Make safety your priority.  Allowing a person to find safety can be a matter of life or death.  Spiritual leaders should work with a team of community service providers to help the victim-survivor establish a safety plan, should the abuse continue or escalate.  If the home is no longer a safe place, then encourage the victim to leave or stay somewhere else. Groups and organizations may want to create safety kits for temporary assistance.  Safety kits should include: cash, gift cards, a change of clothing, toiletries, emergency phone numbers and places of shelter.  Once physical safety is established, then it is time for spiritual care. Offer to pray with the victim, share a relevant Bible verse, give support, and provide wise counsel during this traumatic time.

Wait on marriage counseling.  The timing must be right for this to succeed.  Too often church leaders rush the situation in order to “save the marriage” or “keep the family together” when these goals should be contingent on the offender’s willingness to undergo treatment.  These are certainly worthy goals, but only after the abusive behavior has stopped, should the focus shift to repairing the relationship.  Domestic violence is not a relationship issue that needs to be resolved.  It is mostly about a person’s conscious decision to violently control the will of another to maintain power and dominance.  There are times when couples’ or marriage counseling is inappropriate and risky.  If people push the envelope on immediate counseling it could lead to further abuse or even the death of the victimized.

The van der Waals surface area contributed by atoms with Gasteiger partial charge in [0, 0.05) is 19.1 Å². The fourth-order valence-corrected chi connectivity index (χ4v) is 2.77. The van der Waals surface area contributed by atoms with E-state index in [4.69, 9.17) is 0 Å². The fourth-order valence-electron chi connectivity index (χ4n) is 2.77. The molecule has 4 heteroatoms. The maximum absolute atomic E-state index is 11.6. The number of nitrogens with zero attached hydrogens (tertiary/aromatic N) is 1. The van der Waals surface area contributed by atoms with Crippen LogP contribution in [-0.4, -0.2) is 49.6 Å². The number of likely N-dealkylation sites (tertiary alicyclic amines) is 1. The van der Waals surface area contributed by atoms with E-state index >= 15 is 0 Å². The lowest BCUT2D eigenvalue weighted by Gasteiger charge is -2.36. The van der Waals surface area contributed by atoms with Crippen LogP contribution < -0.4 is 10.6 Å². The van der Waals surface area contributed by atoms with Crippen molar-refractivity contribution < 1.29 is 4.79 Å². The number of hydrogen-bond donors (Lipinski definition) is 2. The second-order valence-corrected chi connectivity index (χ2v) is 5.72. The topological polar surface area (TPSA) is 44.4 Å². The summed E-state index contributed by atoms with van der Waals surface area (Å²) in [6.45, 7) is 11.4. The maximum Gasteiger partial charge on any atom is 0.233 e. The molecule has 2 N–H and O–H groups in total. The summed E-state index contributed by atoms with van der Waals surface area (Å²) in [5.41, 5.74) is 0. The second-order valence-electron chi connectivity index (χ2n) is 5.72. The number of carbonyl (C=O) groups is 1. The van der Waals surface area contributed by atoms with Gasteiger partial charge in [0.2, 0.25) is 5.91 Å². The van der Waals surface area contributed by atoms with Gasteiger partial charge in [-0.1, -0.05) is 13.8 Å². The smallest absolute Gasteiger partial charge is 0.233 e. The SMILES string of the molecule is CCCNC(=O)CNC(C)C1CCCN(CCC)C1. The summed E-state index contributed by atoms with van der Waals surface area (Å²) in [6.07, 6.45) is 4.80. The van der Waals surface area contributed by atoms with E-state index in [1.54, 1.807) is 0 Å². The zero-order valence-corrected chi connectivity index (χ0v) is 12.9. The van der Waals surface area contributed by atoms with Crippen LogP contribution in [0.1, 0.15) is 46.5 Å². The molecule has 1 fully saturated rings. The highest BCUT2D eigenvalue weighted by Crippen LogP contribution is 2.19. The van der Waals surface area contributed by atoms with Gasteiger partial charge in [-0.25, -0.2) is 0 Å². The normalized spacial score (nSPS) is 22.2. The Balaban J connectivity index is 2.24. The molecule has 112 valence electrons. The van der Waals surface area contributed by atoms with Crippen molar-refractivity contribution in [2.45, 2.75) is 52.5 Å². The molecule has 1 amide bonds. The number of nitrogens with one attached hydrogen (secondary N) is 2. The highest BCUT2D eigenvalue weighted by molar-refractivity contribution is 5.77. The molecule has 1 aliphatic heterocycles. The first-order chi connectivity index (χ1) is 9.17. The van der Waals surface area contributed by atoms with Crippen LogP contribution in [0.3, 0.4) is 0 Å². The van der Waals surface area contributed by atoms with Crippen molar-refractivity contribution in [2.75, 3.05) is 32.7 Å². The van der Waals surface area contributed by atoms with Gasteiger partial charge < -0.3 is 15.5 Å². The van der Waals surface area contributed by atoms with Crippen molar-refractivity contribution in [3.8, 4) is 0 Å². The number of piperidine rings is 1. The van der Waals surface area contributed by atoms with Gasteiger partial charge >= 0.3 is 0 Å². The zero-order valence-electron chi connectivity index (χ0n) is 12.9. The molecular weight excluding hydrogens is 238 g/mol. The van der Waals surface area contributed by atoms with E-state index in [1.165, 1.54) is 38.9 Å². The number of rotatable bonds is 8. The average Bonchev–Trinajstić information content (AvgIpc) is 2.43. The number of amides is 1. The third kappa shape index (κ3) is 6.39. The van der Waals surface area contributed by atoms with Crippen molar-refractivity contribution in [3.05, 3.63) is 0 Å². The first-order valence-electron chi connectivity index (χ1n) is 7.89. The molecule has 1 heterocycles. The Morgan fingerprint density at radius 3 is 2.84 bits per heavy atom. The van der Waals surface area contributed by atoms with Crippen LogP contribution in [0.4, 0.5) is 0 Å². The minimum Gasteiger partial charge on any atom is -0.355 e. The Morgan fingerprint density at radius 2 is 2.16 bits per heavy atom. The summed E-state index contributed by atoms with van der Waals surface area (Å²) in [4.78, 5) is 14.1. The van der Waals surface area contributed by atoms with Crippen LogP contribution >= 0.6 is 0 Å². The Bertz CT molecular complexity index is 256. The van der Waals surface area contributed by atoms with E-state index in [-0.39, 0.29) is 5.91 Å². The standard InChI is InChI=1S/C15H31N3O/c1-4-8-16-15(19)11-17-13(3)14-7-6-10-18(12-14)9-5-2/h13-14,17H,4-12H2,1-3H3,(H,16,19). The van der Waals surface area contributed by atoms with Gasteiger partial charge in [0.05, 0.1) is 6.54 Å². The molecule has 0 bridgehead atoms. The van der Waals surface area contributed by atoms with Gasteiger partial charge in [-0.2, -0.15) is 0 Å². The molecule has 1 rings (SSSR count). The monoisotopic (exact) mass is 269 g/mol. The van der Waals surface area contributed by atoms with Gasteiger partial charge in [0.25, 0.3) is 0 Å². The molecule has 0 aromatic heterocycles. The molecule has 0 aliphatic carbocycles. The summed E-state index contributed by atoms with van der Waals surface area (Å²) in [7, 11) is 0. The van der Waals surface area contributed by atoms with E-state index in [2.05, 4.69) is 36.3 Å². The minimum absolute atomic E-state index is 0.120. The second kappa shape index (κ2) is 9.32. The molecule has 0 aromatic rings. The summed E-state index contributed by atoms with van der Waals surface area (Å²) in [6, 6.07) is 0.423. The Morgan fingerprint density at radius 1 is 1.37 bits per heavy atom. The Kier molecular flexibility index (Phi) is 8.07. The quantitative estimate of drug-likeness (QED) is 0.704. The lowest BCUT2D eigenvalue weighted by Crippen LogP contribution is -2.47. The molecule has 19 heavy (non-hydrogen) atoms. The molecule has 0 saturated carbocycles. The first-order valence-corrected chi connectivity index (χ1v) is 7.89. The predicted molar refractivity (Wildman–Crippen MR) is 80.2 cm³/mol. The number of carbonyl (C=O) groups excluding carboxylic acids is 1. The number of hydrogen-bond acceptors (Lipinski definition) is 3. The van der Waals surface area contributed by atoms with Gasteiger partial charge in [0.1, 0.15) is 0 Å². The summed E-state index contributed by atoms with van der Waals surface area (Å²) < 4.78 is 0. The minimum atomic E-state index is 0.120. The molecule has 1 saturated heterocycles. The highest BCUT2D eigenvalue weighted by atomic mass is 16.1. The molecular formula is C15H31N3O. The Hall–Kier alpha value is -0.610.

Minister to the offender.  This may not be popular or pretty, but it is the right thing to do.  Pick the right person to mentor and coach the offender.  Bathe this mentor in prayer.  Redemption work is tough and dirty, so make sure that he or she receives the prayer support necessary for the task ahead.  When Christians focus on the offender, we are performing restoration work.  We are working on the root cause of the problem, not symptoms.  The abuse should be dealt with directly, however the root hurt or trauma should be sought after as well.  Encourage the one inflicting violence to also seek professional counseling during this process.

Teach mutual submission to couples.  The biblical topic of submission is not grounds for abuse or violence in the home. Christians must understand that submission is not a license to control and dominate another human being. Christians should also work to breakdown a deception that the Bible supports abusive behavior.  In Ephesians 5, Paul tells husbands and wives to yield to one another in mutual submission out of reverence and love for Christ – abusive behavior violates this Scripture and is not a God-given right.

As followers of Jesus, we are called to love one another.  May God grant us the patience, strength, and ability to combat domestic violence where ever it may exist.